QUESTIONS THAT HAVE BEEN ASKED

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Q. We went to a law office today to have our agreement reviewed, but the lawyer said that we both needed to have independent legal counsel. How come when we have agreed?

A. He/she can not represent both of you. If you want legal advice you need separate lawyers.
So far so good, you have agreed to terms and simply want things recorded legally, but what happens next should frighten you. Your lawyer does what is best for you, and the other side's lawyer does the same thing. That is only fair; but the lawyers will find your agreement as appealing as burnt toast, and start writing letters and arranging meetings. You are billed for each phone call, each letter and every meeting. We all know that lawyers bill for time not necessarily results.

Q. "I have a big problem. My spousal support payments are killing me, I've been downsized and now I don't have enough left over at the end of month. She has a live-in boyfriend who is helping her but she refuses to talk about lowering the alimony. Can you help?"

A. There are two methods available to have your payments lowered. The first on the surface sounds like a dead end, but I suspect it's all in your presentation. If you are like most people you either talked to her on the phone or in the driveway when picking up the kids. All agreements or court orders can be revisited if there has been a change in circumstances. Your book will show you how to properly present things to your ex. If your words fall on deaf ears then you will be solidly prepared to ask a court to vary the agreement or issue a new order, and by managing your own case it won't make a dent in your already depleted wallet.

Q How long does it take?

A. This is a question without a solid answer because you never know how long it will take to resolve legal issues. A valid defense strategy is to delay things until the other side runs out of money or simply gives up. Attorneys are in no hurry and the courts are jammed. So how long does it take if you go the court route? I do not want to even guess. I do know that many prepared couples come to satisfactory arrangements very quickly.

Here is an interesting point, and you can ask any lawyer to confirm this. At trial or at a settlement conference the judge will often tell the litigants to go into an interview room and come to an agreement. I call it "Let's Make a Deal" and it is something the lawyers should have done months ago.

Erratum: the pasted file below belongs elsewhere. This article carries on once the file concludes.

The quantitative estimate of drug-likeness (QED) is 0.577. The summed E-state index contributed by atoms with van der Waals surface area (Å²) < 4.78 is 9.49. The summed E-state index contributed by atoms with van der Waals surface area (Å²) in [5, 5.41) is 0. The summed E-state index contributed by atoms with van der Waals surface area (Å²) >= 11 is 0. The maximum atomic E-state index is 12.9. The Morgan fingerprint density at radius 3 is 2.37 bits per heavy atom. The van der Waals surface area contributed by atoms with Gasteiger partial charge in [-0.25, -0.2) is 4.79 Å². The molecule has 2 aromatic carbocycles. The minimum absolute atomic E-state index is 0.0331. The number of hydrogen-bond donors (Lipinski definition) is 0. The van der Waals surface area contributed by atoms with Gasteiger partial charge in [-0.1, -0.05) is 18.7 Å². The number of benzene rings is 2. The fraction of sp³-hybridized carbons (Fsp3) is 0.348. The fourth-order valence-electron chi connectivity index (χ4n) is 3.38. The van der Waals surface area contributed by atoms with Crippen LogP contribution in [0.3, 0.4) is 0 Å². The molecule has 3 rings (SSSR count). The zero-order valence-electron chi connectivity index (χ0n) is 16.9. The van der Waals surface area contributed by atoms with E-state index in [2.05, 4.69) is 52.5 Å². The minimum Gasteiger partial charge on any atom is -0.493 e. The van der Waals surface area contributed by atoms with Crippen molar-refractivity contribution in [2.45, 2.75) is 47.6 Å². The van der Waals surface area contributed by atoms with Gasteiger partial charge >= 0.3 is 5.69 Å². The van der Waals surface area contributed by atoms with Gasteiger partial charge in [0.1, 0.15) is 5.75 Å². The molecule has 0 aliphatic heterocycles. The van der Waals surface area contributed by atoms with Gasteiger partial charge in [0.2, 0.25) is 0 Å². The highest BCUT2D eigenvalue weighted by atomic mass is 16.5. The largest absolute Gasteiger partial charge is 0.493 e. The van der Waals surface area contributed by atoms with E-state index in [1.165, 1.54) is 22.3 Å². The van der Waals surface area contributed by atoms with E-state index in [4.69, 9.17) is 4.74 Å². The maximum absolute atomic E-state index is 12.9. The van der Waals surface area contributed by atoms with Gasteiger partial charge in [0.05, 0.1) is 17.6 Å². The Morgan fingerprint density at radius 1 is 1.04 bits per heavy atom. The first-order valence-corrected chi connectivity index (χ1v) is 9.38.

Q How, in a ten minute interview does her lawyer say she could get $3,000 a month for life?

A. A short question with a longish answer. First there is the danger of 'spin' It happens when anyone hears anything. and retells the conversation. The spin comes the retelling of what then think they heard. You can usually discount things that start with "My lawyer says..."

To calculate alimony you need to examine several factors but some lawyers will give an answer based on very basic information about income and length of marriage, and in seconds come up with a number that is often too high. Sometimes a lawyer may be saying what the potential client wants to hear. If you ex goes to two lawyers and one gives her a higher amount - which lawyer is your ex likely to hire?

 

Q. I have heard of guidelines, and know that the guidelines are used by the courts to determine the amount of support and the time period. Where do I find the tables?

A. True there are published guidelines, and lawyers like to use them. However, unlike child support these guidelines are not legal. A good example is the SSAG written by a professor; it's a long paper which has been posted on federal government web sites. Yet even with the disclaimers there are those out there in law offices who use this paper as 'gospel". There is no court in North America with any duty to follow any such guidelines. Each alimony case stands on its own, and there are three essential elements the court needs to consider even before the number crunching. The point? If the other side is quoting guidelines then sit back and smile because you just may have a big advantage.

 

Q. When I consulted with a lawyer she said not to bother going after alimony because a judge would not be sympathetic. I don't understand why the lawyer would tell me not to go after support.

A. The lawyer may be correct, in the long haul you may not come out ahead. On the other hand the lawyer may have decided that you can not afford to pay her fees and she has other profitable cases on her plate.

You have options; you can roll over or you can use the book to get what you want.